Writing In The “Palm” Of Your Hand

When I first started teaching at Ancaster Meadow School, all of the teachers were given a Palm Pilot and a wireless keyboard to use. I kept everything on my Palm: from my daybook to tracking sheets to contact numbers for parents. I thought that it was great! Then I got a laptop computer, and it was always easier to store this information on my laptop versus on a Palm Pilot.

As somebody that loves using technology in the classroom though, I thought that it might be fun to try using Palm Pilots with my Grade 1 students. I spoke to my principal about this idea, and I managed to get four Palm Pilots to use at a literacy centre. The students enjoyed writing on them so much that my principal contacted a Board representative, and she was able to get me 20 Palm Treos to use in my class.

These Palm Treos no longer have phone capabilities, but everything else works. On Tuesday night I managed to charge all 20 Palm Treos — it almost took a Scavenger Hunt to find them all — and on Wednesday morning, I put them out for our morning writing routine instead of the usual journals. I told my students that the Palm Treos were going to act as an electronic portfolio. I made a video to show the students how to use them, and they started writing on them. I was amazed! All of my students were completely engaged in this writing activity. When I told them that it was time to tidy up, one of my more reluctant writers commented, “Why does writing time need to be over?” I was thrilled!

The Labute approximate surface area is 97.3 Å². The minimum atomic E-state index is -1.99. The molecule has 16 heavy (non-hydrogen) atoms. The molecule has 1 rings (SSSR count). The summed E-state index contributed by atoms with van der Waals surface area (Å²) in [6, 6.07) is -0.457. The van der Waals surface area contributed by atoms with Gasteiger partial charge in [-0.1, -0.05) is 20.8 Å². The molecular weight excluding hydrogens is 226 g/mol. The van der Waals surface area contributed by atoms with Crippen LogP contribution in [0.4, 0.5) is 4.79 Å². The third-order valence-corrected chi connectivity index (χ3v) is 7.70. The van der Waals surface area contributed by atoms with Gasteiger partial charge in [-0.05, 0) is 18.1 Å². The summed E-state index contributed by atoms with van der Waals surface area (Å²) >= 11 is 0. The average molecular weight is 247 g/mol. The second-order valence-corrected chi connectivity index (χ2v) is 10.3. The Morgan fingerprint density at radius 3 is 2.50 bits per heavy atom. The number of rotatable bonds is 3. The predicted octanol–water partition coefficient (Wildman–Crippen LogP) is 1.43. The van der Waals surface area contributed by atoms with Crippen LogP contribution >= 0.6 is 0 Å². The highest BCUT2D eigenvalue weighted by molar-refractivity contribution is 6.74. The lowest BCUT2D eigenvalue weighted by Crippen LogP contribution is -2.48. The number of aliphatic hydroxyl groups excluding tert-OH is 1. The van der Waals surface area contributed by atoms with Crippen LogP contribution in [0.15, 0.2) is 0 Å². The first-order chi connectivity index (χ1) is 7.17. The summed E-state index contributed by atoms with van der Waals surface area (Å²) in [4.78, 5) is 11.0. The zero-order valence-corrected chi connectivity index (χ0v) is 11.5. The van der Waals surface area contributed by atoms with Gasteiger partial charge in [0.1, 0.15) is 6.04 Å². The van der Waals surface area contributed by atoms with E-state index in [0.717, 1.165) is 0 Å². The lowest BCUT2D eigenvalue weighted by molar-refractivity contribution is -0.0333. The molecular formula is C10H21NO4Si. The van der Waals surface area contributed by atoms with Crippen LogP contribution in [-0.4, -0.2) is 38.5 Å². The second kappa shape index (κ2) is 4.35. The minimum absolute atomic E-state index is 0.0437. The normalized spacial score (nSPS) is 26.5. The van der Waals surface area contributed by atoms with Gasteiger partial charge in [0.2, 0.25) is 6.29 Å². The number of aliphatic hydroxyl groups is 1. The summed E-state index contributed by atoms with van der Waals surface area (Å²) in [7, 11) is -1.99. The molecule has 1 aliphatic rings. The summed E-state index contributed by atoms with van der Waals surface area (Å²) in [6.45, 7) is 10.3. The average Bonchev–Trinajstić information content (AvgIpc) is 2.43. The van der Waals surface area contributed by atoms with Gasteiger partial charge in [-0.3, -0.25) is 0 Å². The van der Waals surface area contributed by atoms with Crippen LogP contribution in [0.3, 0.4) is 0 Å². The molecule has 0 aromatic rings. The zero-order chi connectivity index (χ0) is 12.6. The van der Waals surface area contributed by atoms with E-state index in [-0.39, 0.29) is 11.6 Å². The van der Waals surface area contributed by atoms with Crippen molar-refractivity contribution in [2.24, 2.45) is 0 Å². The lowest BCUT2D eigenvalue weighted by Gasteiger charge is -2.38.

My students helped me put together this short slideshow of our first Palm Treo Writing Activity:

We’ve now been using the Treos for a couple of days, and the students continue to love writing on them. Today, I allowed them to take their Treos to the literacy centres with them, and I gave them the choice to complete any writing activities on them or on a piece of paper. All of my students chose to write on the Treos, and what they produced was incredible! These students were motivated to write, they were helping each other write, they were editing their work, and they were consistently producing their best work.

Until three days ago, I didn’t know how to turn a Palm Treo on, or even what one looked like, and now I can’t imagine not having them in my classroom. My students are willing to take risks and try something new, and I think that it’s important that I do too.

For other teachers out there, have you used Palm Treos in your classroom? How have you used them? What feedback can you give me on them? For parents of students in my class, how do your children feel about using the Palm Treos? What are your thoughts on using them? Thank you for sharing your ideas and opinions with me!


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